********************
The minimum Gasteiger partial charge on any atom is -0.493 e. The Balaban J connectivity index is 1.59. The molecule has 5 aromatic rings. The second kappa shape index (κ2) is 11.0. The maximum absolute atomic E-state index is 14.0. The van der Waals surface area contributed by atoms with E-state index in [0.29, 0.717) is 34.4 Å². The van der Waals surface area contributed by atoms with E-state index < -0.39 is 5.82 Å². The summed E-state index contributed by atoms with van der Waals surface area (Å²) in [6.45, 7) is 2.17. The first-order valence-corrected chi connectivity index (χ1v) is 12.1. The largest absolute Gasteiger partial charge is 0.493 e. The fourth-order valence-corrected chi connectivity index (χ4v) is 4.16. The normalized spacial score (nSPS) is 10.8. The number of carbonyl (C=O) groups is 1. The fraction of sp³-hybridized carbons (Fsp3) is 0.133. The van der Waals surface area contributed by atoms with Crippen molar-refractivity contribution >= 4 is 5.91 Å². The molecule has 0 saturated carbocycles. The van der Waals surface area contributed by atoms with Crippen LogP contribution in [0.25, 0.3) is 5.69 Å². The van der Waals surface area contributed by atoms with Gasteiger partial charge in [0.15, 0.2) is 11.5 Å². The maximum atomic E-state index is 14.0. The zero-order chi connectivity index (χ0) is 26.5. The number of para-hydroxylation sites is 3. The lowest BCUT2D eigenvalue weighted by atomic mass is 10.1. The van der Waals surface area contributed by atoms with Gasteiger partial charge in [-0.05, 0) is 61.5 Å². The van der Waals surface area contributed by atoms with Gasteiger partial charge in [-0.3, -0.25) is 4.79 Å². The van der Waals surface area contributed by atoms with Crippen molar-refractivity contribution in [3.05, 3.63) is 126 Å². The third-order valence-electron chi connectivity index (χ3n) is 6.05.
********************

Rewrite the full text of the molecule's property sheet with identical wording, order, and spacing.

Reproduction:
The minimum Gasteiger partial charge on any atom is -0.493 e. The Balaban J connectivity index is 1.59. The molecule has 5 aromatic rings. The second kappa shape index (κ2) is 11.0. The maximum absolute atomic E-state index is 14.0. The van der Waals surface area contributed by atoms with E-state index in [0.29, 0.717) is 34.4 Å². The van der Waals surface area contributed by atoms with E-state index < -0.39 is 5.82 Å². The summed E-state index contributed by atoms with van der Waals surface area (Å²) in [6.45, 7) is 2.17. The first-order valence-corrected chi connectivity index (χ1v) is 12.1. The largest absolute Gasteiger partial charge is 0.493 e. The fourth-order valence-corrected chi connectivity index (χ4v) is 4.16. The normalized spacial score (nSPS) is 10.8. The number of carbonyl (C=O) groups is 1. The fraction of sp³-hybridized carbons (Fsp3) is 0.133. The van der Waals surface area contributed by atoms with Crippen molar-refractivity contribution >= 4 is 5.91 Å². The molecule has 0 saturated carbocycles. The van der Waals surface area contributed by atoms with Crippen LogP contribution in [0.25, 0.3) is 5.69 Å². The van der Waals surface area contributed by atoms with Gasteiger partial charge in [0.15, 0.2) is 11.5 Å². The maximum atomic E-state index is 14.0. The zero-order chi connectivity index (χ0) is 26.5. The number of para-hydroxylation sites is 3. The lowest BCUT2D eigenvalue weighted by atomic mass is 10.1. The van der Waals surface area contributed by atoms with Gasteiger partial charge in [-0.05, 0) is 61.5 Å². The van der Waals surface area contributed by atoms with Gasteiger partial charge in [-0.3, -0.25) is 4.79 Å². The van der Waals surface area contributed by atoms with Crippen molar-refractivity contribution in [3.05, 3.63) is 126 Å². The third-order valence-electron chi connectivity index (χ3n) is 6.05.